But the biggest problem is the Hulk himself. The "Savage Hulk" is the main personality written in the first nine issues, although the art varies between the classic "Savage" look and the original short haired neater look. Furthermore at this stage of the Hulk's history the transformation to and from Bruce Banner was controlled by exposure to gamma rays, albeit with some bodily resistance creeping in. But here we get a Bruce who changes into the Hulk when stressed and whose only control over the process is to deliberately work himself up into a tense state. Now only a very small handful of the original Hulk stories were reprinted in the 1970s so it's possible Doug Moench assumed he could just depict the more familiar version of the character with nobody noticing. However when reprinted the original stories were also back in print, courtesy of both the Essentials and the Omnibuses, and so the discontinuity stands out the more. The whole thing feels like a bad exercise in nostalgia. And it seems these problems were noticed at the time, leading to a shift in direction from issue #10 onwards and then a later story set out to tidy up the mess.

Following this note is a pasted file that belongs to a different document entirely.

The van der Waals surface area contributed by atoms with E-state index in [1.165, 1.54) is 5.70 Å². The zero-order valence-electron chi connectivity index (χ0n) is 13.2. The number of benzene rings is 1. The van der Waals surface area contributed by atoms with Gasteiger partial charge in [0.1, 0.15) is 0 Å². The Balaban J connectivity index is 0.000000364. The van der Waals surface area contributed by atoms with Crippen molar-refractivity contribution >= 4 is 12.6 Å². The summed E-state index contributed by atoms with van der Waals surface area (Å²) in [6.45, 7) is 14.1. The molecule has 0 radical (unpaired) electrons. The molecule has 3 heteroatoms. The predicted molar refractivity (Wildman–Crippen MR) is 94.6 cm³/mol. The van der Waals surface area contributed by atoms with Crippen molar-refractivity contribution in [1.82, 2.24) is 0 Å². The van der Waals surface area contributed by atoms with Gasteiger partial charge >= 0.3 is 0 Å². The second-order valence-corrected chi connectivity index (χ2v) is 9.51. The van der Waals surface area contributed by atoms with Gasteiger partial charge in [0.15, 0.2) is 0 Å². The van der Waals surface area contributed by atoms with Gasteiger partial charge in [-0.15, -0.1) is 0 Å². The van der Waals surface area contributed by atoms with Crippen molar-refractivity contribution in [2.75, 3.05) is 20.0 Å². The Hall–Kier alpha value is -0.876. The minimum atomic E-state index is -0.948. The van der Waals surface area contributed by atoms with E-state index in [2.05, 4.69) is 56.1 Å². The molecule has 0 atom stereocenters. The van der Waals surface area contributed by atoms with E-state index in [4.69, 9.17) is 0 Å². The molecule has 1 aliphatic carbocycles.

"Not a hoax, not a dream, not an imaginary story...so what IS it?" proclaims the volume's back cover. It turns out the first nine issues were a metafiction, a film made by Bereet for the inhabitants of Krylor, who are rather more tame and isolationist than their depiction suggests. In the space of five pages Bill Mantlo writes off the entire of the first nine issues, possibly in response to years of questions in the letter columns about how the adventures could have taken place. It's a blunt solution to the problem, though not unprecedented (Marvel had already used metafiction to write off the adventures of the original Two-Gun Kid). Maybe another writer could have produced a multi-part tale that managed to preserve the issues within continuity whilst explaining away the fundamental anachronisms but it would probably have taken too long after so many years. Instead, we get a simple five-page hand wave and that is it.